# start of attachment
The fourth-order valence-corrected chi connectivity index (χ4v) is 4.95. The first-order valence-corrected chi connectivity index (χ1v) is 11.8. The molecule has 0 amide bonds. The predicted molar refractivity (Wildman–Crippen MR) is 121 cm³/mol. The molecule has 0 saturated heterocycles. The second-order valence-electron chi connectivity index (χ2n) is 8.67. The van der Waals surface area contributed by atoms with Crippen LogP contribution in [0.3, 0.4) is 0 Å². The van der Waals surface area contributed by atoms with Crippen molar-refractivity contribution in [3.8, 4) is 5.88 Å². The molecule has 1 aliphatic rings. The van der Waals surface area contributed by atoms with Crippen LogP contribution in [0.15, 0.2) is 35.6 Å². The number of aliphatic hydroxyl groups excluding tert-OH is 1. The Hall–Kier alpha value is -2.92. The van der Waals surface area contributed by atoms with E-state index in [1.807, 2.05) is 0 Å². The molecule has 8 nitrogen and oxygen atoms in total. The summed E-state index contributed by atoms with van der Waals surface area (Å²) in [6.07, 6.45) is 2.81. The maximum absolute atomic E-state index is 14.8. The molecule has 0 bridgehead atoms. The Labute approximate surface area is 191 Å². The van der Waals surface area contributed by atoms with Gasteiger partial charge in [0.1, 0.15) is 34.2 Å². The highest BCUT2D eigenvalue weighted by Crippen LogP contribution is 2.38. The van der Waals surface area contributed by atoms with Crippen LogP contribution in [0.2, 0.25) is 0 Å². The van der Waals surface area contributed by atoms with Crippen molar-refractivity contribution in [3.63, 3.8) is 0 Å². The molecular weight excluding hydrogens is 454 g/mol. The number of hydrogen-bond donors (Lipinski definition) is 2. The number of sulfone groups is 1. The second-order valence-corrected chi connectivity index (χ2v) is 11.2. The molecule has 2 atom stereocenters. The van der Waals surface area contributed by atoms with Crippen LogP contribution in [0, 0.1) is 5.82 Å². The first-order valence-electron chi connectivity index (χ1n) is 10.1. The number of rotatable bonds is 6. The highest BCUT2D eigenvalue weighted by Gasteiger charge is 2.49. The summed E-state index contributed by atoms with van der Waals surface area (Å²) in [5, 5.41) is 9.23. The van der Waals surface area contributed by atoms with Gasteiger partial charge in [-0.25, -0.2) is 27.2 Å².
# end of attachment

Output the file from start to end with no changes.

The fourth-order valence-corrected chi connectivity index (χ4v) is 4.95. The first-order valence-corrected chi connectivity index (χ1v) is 11.8. The molecule has 0 amide bonds. The predicted molar refractivity (Wildman–Crippen MR) is 121 cm³/mol. The molecule has 0 saturated heterocycles. The second-order valence-electron chi connectivity index (χ2n) is 8.67. The van der Waals surface area contributed by atoms with Crippen LogP contribution in [0.3, 0.4) is 0 Å². The van der Waals surface area contributed by atoms with Crippen molar-refractivity contribution in [3.8, 4) is 5.88 Å². The molecule has 1 aliphatic rings. The van der Waals surface area contributed by atoms with Crippen LogP contribution in [0.15, 0.2) is 35.6 Å². The number of aliphatic hydroxyl groups excluding tert-OH is 1. The Hall–Kier alpha value is -2.92. The van der Waals surface area contributed by atoms with E-state index in [1.807, 2.05) is 0 Å². The molecule has 8 nitrogen and oxygen atoms in total. The summed E-state index contributed by atoms with van der Waals surface area (Å²) in [6.07, 6.45) is 2.81. The maximum absolute atomic E-state index is 14.8. The molecule has 0 bridgehead atoms. The Labute approximate surface area is 191 Å². The van der Waals surface area contributed by atoms with Gasteiger partial charge in [0.1, 0.15) is 34.2 Å². The highest BCUT2D eigenvalue weighted by Crippen LogP contribution is 2.38. The van der Waals surface area contributed by atoms with Crippen LogP contribution in [0.2, 0.25) is 0 Å². The van der Waals surface area contributed by atoms with Crippen molar-refractivity contribution in [3.63, 3.8) is 0 Å². The molecular weight excluding hydrogens is 454 g/mol. The number of hydrogen-bond donors (Lipinski definition) is 2. The number of sulfone groups is 1. The second-order valence-corrected chi connectivity index (χ2v) is 11.2. The molecule has 2 atom stereocenters. The van der Waals surface area contributed by atoms with Crippen LogP contribution in [0, 0.1) is 5.82 Å². The first-order valence-electron chi connectivity index (χ1n) is 10.1. The number of rotatable bonds is 6. The highest BCUT2D eigenvalue weighted by Gasteiger charge is 2.49. The summed E-state index contributed by atoms with van der Waals surface area (Å²) in [5, 5.41) is 9.23. The van der Waals surface area contributed by atoms with Gasteiger partial charge in [-0.25, -0.2) is 27.2 Å².